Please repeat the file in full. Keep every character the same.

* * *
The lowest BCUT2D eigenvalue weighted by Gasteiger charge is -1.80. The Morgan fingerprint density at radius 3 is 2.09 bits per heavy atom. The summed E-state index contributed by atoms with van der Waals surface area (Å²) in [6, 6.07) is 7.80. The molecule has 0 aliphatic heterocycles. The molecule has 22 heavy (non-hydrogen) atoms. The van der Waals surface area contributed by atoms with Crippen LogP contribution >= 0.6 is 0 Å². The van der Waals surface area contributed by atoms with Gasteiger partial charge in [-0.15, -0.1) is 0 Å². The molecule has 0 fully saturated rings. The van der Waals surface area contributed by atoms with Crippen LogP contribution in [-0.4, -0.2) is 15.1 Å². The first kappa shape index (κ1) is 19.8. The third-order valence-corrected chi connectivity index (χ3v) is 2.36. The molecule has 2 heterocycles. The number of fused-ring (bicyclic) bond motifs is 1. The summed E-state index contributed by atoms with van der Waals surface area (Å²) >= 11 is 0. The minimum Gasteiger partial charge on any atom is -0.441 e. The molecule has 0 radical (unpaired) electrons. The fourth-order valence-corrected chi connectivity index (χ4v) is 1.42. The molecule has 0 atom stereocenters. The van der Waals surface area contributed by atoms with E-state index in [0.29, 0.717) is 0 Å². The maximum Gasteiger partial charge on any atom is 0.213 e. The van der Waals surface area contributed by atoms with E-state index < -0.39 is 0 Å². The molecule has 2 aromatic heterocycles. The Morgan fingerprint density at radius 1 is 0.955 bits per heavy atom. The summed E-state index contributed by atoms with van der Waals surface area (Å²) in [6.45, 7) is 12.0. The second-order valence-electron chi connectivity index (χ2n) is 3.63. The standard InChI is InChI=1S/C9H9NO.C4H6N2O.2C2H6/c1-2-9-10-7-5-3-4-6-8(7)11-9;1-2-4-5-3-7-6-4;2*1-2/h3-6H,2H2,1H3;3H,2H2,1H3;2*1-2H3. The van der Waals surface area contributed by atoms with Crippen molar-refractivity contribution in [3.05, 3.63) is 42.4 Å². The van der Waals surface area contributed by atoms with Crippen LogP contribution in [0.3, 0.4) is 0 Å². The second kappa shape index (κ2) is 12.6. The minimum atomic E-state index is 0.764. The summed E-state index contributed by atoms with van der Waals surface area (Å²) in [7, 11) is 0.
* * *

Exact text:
The lowest BCUT2D eigenvalue weighted by Gasteiger charge is -1.80. The Morgan fingerprint density at radius 3 is 2.09 bits per heavy atom. The summed E-state index contributed by atoms with van der Waals surface area (Å²) in [6, 6.07) is 7.80. The molecule has 0 aliphatic heterocycles. The molecule has 22 heavy (non-hydrogen) atoms. The van der Waals surface area contributed by atoms with Crippen LogP contribution >= 0.6 is 0 Å². The van der Waals surface area contributed by atoms with Gasteiger partial charge in [-0.15, -0.1) is 0 Å². The molecule has 0 fully saturated rings. The van der Waals surface area contributed by atoms with Crippen LogP contribution in [-0.4, -0.2) is 15.1 Å². The first kappa shape index (κ1) is 19.8. The third-order valence-corrected chi connectivity index (χ3v) is 2.36. The molecule has 2 heterocycles. The number of fused-ring (bicyclic) bond motifs is 1. The summed E-state index contributed by atoms with van der Waals surface area (Å²) >= 11 is 0. The minimum Gasteiger partial charge on any atom is -0.441 e. The molecule has 0 radical (unpaired) electrons. The fourth-order valence-corrected chi connectivity index (χ4v) is 1.42. The molecule has 0 atom stereocenters. The van der Waals surface area contributed by atoms with E-state index in [0.29, 0.717) is 0 Å². The maximum Gasteiger partial charge on any atom is 0.213 e. The van der Waals surface area contributed by atoms with E-state index < -0.39 is 0 Å². The molecule has 2 aromatic heterocycles. The Morgan fingerprint density at radius 1 is 0.955 bits per heavy atom. The summed E-state index contributed by atoms with van der Waals surface area (Å²) in [6.45, 7) is 12.0. The second-order valence-electron chi connectivity index (χ2n) is 3.63. The standard InChI is InChI=1S/C9H9NO.C4H6N2O.2C2H6/c1-2-9-10-7-5-3-4-6-8(7)11-9;1-2-4-5-3-7-6-4;2*1-2/h3-6H,2H2,1H3;3H,2H2,1H3;2*1-2H3. The van der Waals surface area contributed by atoms with Crippen molar-refractivity contribution in [3.05, 3.63) is 42.4 Å². The van der Waals surface area contributed by atoms with Crippen LogP contribution in [0.3, 0.4) is 0 Å². The second kappa shape index (κ2) is 12.6. The minimum atomic E-state index is 0.764. The summed E-state index contributed by atoms with van der Waals surface area (Å²) in [7, 11) is 0.